Motivation and Sales: A Recipe for CarMax Success

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CarMax is the brainchild of Circuit City executives under former CEO, Richard Sharp. Executives asked: shouldn’t there be an easier, more honest and more transparent way to purchase a used car? CarMax was developed to fill the void of a market over saturated with high risk cars and lemons. Executives spent nearly developing the idea under a moniker known as "Honest Rick's Used Cars” (Myser). CarMax would go beyond selling use cars and would seek to acquire large plots of land from which to showcase its large inventory. These superstores have an inexhaustive inventory for customers to peruse in person and online. And yet, the key to this used car dealer’s success is not its large selection or amazing customer service, though it offers a wealth of both; instead, CarMax seems to be thriving because it motivates its employees to go above and beyond targets through the use of volunteering programs, insisting upon high quality standards and clearly being one of the nation’s top 50 places to work (100 Best Companies to Work For 2007; Bautz; Bloomberg 2010; Bloomberg 2009; La Monica 48).

The secret behind CarMax’s success is its happy workforce, an average of 40 such person per CarMax location. On average, a CarMax location employs 40 sales staff. CarMax is a large-scale operation which means that skilled associates are needed to monitor and maintain the 59,000 square feet which carries an approximate inventory of 300–400 vehicles. Considering that the entire inventory usually turns over between eight to ten times per year, CarMax enjoys a great deal of success on the strength of hard workers and a rigorous 12 hours of work before each sale (Oppenshaw; 100 Best Companies to Work For 2007; La Monica 48; Bloomberg 2009).

CarMax’s employees are doubtless motivated by a culture of pride, quality, customer service and community. The nation’s largest retailer of used cars kicked off volunteer efforts across the United States in 2010 to provide support to the communities where our employees live and work. During CarMax Cares Month in June, hundreds of CarMax associates showed up to put forth their time and energy to help out for good causes throughout their city and to volunteer in teams for non-profits like the American Cancer Society, Ronald McDonald House Charity and Boys & Girls Clubs. Every June, CarMax associates around the nation demonstrate their commitment to service, the company and their communities by flooding animal shelters, bookstores, libraries and summer camps to offer love, time and assistance wherever it is welcome (Oppenshaw).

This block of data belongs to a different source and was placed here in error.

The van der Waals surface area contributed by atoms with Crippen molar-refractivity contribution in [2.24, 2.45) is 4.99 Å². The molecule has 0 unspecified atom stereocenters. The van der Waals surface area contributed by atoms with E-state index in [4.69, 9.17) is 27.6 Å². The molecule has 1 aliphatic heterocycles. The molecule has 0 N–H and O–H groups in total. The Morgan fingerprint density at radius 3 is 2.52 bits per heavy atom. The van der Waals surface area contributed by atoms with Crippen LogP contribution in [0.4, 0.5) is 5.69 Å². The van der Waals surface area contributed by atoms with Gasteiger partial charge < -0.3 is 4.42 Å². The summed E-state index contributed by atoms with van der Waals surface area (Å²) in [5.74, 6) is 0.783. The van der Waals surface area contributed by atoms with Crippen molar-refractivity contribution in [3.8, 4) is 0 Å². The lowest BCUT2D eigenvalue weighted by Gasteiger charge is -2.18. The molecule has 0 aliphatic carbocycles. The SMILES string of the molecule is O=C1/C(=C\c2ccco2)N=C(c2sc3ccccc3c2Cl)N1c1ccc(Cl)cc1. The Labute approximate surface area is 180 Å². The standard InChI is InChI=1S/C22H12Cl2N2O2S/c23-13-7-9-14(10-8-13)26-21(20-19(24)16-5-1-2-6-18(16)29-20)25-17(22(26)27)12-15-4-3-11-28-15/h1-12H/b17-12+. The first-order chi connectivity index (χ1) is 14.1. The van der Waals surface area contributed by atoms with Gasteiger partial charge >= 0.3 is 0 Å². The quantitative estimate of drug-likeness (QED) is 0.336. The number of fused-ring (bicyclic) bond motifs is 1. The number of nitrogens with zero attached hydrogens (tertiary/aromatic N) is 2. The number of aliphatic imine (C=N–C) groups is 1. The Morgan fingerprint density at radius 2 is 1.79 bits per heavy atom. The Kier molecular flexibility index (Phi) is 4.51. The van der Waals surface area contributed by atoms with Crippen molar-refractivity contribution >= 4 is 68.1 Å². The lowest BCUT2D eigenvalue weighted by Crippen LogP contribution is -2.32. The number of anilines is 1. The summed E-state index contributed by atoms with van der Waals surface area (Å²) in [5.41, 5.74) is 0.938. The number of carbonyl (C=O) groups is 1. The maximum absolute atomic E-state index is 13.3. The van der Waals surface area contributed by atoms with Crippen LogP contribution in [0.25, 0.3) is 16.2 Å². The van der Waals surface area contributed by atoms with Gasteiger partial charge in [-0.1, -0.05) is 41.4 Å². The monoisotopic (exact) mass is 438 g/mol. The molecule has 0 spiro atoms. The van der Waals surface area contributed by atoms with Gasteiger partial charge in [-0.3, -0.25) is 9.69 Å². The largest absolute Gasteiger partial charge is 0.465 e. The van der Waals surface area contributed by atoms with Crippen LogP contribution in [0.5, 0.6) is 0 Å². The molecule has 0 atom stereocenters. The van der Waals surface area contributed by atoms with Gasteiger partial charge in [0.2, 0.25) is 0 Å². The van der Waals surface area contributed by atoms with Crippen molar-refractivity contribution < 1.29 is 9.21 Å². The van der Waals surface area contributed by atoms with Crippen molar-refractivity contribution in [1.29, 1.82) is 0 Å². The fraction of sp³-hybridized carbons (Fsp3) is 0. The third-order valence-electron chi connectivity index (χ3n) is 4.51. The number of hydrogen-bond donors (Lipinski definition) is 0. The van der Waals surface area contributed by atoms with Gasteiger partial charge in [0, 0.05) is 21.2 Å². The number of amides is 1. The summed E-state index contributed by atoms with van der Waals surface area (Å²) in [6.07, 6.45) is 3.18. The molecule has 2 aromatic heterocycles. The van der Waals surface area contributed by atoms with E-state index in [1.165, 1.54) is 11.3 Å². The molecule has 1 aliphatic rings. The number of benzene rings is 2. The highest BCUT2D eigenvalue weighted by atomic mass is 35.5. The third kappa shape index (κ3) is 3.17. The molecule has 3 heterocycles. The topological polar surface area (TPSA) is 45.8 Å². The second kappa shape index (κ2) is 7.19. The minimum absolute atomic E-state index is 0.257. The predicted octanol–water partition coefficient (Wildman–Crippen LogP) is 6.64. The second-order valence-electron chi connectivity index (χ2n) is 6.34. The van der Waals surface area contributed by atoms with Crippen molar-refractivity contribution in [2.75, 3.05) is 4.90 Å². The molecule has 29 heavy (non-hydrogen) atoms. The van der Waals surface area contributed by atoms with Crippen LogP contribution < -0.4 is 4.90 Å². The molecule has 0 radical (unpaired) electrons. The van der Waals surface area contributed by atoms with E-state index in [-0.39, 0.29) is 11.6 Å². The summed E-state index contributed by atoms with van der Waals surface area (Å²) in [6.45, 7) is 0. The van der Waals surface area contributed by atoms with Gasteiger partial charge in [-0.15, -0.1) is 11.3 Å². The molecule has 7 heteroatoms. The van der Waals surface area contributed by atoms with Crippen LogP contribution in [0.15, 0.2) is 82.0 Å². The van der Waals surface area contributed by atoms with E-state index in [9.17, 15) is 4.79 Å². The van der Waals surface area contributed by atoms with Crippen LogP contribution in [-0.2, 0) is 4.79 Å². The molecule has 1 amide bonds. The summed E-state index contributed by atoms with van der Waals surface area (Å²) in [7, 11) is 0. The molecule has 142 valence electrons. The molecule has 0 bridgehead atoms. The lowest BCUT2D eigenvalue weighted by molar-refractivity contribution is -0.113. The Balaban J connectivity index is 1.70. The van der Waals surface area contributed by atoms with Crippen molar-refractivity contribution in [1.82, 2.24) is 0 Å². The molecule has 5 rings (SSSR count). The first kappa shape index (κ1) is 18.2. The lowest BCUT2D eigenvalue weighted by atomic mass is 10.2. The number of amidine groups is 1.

Moreover, CarMax has been cordoned one of 2007’s top 50 best places to work because, among other things, the company has donated grants of $500 to hardworking non-profit teams in local communities. As Dodie Fix, president of The CarMax Foundation and Assistant VP of Procurement notes: “CarMax teams are passionate about having a positive impact on their communities.” Who wouldn’t be inspired by the opportunity to volunteer alongside others in your company and make a difference throughout the community? CarMax’s philanthropy are far-reaching. The company hosts a competition each year with winners announce every fall who will be given a grant of $5,000 to be applied to an eligible charity (Myser; Oppenshaw; Bautz).

In summation because sales are consistently impressive and customers remain happy, it is easy to see how CarMax’s good, honest and consistently philanthropic business is having a positive effect on the community and an inspiration effect on its employees. Socially responsible organizations consider it a matter of pride to have community stakeholders be positively impacted by the presence of their company and to feel that they are on the same side with those who serve them (Bloomberg 2009; Bloomberg 2010; La Monica 2013).

Works Cited

"100 Best Companies to Work For 2007: Full list | FORTUNE." CNNMoney. Cable News Network, http://money.cnn.com/magazines/fortune/bestcompanies/2007/full_list/.

Bautz, Mark. "How a straight-arrow company makes out like a bandit." Money Oct. 1995: 68.

Bloomberg. "CarMax Kicks off Month-Long Volunteer Efforts Across the Country." Bloomberg 1 June 2010: Bloomberg.

Bloomberg. "CarMax Receives Perfect Score on Corporate Equality Index." Bloomberg. (2009).

La Monica, Paul R.. "Revving Up for a Rebound." Money Sep. 2013: 48.

Myser, Michael. "The Wal-Mart of Used Cars: Unlikely big-box chain CarMax has transformed the world of auto retailing," Business 2.0 magazine.

Openshaw, Jennifer. "Buying a new car? Take a trip down the used luxury aisle first," MarketWatch.com.